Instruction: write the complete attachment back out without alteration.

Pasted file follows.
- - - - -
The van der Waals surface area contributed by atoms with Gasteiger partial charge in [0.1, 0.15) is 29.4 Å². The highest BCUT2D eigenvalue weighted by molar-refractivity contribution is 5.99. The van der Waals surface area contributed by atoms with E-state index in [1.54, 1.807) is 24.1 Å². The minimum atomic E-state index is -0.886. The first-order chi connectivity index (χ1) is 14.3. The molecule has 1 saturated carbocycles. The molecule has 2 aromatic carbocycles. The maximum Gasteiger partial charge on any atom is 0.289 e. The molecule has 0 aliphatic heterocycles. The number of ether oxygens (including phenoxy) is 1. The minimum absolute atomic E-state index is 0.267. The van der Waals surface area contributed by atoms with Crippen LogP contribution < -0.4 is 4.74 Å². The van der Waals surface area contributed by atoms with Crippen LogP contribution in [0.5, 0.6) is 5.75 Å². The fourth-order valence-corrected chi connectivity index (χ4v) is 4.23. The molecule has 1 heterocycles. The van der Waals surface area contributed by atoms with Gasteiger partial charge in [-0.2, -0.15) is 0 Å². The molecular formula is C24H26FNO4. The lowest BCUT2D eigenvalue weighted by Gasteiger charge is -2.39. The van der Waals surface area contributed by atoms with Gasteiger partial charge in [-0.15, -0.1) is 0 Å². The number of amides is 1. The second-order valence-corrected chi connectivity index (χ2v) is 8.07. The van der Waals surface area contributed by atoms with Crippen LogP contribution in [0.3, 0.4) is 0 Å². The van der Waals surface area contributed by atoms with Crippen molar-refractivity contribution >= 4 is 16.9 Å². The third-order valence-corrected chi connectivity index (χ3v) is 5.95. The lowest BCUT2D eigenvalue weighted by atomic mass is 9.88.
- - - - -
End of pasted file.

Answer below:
The van der Waals surface area contributed by atoms with Gasteiger partial charge in [0.1, 0.15) is 29.4 Å². The highest BCUT2D eigenvalue weighted by molar-refractivity contribution is 5.99. The van der Waals surface area contributed by atoms with E-state index in [1.54, 1.807) is 24.1 Å². The minimum atomic E-state index is -0.886. The first-order chi connectivity index (χ1) is 14.3. The molecule has 1 saturated carbocycles. The molecule has 2 aromatic carbocycles. The maximum Gasteiger partial charge on any atom is 0.289 e. The molecule has 0 aliphatic heterocycles. The number of ether oxygens (including phenoxy) is 1. The minimum absolute atomic E-state index is 0.267. The van der Waals surface area contributed by atoms with Crippen LogP contribution < -0.4 is 4.74 Å². The van der Waals surface area contributed by atoms with Crippen LogP contribution in [0.5, 0.6) is 5.75 Å². The fourth-order valence-corrected chi connectivity index (χ4v) is 4.23. The molecule has 1 heterocycles. The van der Waals surface area contributed by atoms with Gasteiger partial charge in [-0.2, -0.15) is 0 Å². The molecular formula is C24H26FNO4. The lowest BCUT2D eigenvalue weighted by Gasteiger charge is -2.39. The van der Waals surface area contributed by atoms with Gasteiger partial charge in [-0.15, -0.1) is 0 Å². The number of amides is 1. The second-order valence-corrected chi connectivity index (χ2v) is 8.07. The van der Waals surface area contributed by atoms with Crippen LogP contribution in [0.3, 0.4) is 0 Å². The van der Waals surface area contributed by atoms with Crippen molar-refractivity contribution >= 4 is 16.9 Å². The third-order valence-corrected chi connectivity index (χ3v) is 5.95. The lowest BCUT2D eigenvalue weighted by atomic mass is 9.88.